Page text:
It’s well known that pain and sleep are interconnected. Pain is associated with worsened sleep and lack of adequate sleep is associated with increased pain. But, according to a new study, it’s possible that for young adults, sleep problems may actually predict the onset or continuance of chronic pain.
Overview of Research
The study, titled “Sleep Problems and Pain: A Longitudinal Cohort Study in Emerging Adults,” was published in the journal PAIN, the official publication of the International Association for the Study of Pain. The researchers followed more than 1,750 men and women for three years. Their ages ranged from 19 to 22.
Emerging adulthood – a period typically defined as between 18-25 years old – is a period of both psychosocial and behavioral fluctuations, which include altered sleep patterns. In fact, around 30% of individuals in this age group experience at least one sleep problem (including needing sleeping pills, waking up hours early or not being able to fall asleep, among others). And while there have been studies showing the correlation between sleep problems and pain levels in adults, how these two factors correlate during emerging adulthood is less well known.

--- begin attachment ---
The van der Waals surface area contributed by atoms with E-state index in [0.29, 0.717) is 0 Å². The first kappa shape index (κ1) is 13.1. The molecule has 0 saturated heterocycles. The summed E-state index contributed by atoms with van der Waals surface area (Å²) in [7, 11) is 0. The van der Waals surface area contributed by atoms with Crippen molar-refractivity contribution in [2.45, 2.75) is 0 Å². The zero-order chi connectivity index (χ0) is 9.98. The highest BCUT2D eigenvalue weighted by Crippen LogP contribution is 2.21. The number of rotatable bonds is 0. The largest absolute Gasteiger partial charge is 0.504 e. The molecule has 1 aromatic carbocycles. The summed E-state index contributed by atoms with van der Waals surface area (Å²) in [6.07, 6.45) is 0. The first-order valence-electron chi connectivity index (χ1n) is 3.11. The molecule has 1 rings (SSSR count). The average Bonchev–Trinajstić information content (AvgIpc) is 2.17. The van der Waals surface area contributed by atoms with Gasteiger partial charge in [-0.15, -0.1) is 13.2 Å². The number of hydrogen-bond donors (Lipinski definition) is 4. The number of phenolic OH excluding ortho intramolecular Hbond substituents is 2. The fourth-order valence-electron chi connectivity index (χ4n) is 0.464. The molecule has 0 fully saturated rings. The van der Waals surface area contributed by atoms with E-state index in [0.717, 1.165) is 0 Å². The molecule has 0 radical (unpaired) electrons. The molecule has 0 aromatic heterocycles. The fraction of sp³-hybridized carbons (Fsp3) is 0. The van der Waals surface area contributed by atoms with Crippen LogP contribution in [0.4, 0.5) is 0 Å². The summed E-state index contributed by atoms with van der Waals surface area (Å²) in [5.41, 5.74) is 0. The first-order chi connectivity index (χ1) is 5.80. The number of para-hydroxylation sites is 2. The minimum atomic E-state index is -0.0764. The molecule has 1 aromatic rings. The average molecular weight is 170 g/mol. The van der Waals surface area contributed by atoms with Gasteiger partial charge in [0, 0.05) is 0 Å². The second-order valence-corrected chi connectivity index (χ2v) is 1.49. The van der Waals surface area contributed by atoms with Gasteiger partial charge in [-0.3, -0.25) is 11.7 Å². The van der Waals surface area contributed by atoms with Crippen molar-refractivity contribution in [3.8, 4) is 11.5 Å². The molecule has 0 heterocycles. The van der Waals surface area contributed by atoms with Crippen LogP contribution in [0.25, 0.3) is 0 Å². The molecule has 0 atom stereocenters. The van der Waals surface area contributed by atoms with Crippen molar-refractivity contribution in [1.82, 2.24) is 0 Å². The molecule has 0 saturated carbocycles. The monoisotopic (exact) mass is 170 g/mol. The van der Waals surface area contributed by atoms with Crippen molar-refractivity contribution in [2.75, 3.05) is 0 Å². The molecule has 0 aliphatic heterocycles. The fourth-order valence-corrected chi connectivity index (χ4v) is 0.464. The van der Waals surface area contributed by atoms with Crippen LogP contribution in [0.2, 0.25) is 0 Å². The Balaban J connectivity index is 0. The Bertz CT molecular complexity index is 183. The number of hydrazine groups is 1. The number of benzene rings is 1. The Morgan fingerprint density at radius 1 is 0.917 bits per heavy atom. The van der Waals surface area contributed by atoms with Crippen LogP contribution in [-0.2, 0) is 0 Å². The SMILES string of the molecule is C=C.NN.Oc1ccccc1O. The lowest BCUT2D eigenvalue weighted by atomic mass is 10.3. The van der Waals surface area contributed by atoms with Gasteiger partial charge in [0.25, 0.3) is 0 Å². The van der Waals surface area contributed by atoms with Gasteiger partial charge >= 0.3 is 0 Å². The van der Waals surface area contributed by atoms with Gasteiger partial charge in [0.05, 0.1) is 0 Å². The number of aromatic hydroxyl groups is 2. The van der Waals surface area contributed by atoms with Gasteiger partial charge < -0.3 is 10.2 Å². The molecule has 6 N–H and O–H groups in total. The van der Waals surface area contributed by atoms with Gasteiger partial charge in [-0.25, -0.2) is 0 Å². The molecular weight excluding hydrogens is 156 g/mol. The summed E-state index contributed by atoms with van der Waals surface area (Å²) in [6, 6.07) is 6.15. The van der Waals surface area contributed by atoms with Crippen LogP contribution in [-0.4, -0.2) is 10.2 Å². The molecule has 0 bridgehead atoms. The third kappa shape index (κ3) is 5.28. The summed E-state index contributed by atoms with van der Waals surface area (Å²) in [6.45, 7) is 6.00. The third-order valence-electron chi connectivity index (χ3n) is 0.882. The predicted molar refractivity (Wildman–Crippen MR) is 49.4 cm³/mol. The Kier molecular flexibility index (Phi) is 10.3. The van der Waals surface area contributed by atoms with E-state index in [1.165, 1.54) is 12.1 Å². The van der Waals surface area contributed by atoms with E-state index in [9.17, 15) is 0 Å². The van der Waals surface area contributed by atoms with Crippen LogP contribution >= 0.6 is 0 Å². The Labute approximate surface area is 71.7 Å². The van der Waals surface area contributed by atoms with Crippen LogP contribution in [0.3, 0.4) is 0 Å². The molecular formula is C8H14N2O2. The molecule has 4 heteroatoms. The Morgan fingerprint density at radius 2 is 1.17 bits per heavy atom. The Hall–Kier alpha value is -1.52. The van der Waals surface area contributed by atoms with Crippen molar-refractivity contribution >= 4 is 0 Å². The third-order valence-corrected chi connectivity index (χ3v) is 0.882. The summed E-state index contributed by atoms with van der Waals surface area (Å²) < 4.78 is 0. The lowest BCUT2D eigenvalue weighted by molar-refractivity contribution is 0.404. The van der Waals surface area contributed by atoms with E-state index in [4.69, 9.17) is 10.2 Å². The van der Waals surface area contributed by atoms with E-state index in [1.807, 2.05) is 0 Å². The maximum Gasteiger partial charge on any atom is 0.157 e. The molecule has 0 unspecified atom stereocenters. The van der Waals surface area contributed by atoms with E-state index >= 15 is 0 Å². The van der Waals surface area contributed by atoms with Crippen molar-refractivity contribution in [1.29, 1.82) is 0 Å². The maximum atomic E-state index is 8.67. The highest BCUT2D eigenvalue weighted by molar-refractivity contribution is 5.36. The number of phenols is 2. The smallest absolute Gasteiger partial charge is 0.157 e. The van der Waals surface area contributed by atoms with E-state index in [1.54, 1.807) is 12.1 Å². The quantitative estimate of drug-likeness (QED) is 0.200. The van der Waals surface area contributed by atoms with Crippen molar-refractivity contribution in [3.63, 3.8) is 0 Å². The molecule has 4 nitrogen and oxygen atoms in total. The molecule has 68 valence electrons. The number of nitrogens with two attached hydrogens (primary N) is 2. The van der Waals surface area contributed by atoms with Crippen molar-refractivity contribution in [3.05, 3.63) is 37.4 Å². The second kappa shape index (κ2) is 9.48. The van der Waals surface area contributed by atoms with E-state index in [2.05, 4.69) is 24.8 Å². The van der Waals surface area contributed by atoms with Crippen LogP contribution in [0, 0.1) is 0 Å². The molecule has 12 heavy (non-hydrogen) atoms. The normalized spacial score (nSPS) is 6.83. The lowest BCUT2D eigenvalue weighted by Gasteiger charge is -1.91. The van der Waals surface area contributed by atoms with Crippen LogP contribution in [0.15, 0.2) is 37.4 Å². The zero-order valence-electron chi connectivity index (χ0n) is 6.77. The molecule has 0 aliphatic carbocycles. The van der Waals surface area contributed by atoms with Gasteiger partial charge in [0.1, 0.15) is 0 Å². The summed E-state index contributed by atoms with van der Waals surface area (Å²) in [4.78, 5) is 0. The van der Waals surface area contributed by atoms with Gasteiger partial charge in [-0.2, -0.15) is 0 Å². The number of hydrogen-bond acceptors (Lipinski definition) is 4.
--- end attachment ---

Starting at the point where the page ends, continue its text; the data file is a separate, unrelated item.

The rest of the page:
Researchers determined that sleep problems were clearly associated with chronic pain, musculoskeletal pain, headache and abdominal pain severity among young adults. Plus, sleep problems at the beginning of the study significantly increased the likelihood that participants would have new or persistent chronic pain three years later. Overall, 38% of those who had sleep problems at the study onset had chronic pain at follow-up. Only 14% of those without sleep problems exhibited chronic pain three years later. This relationship was seen more in women than in men.
The researchers also concluded that pain had a much smaller effect on sleep, with only abdominal pain sufferers reporting statistically significant sleep problems three years later. All of these findings mirror those in separate studies on both adolescents and middle-aged adults, meaning that sleep problems seem to predict pain – not just act as a precursor to it – regardless of age.
It was also found that depression, anxiety and a lack of physical activity were not significant factors in these relationships, although fatigue did play a part.
Implications for the Future
This research provides an important avenue for the treatment and prevention of chronic pain. By identifying at-risk young adults early – and by addressing their sleep problems before the onset or worsening of pain symptoms – we may be able to reduce future pain problems in some emerging adults, especially in women.
 Bonvanie, Irma J., Albertine J. Oldehinkel, Judith G. M. Rosmalen, and Karin A. M. Janssens. “Sleep Problems and Pain.” PAIN 157, no. 4 (April 2016): 957–63.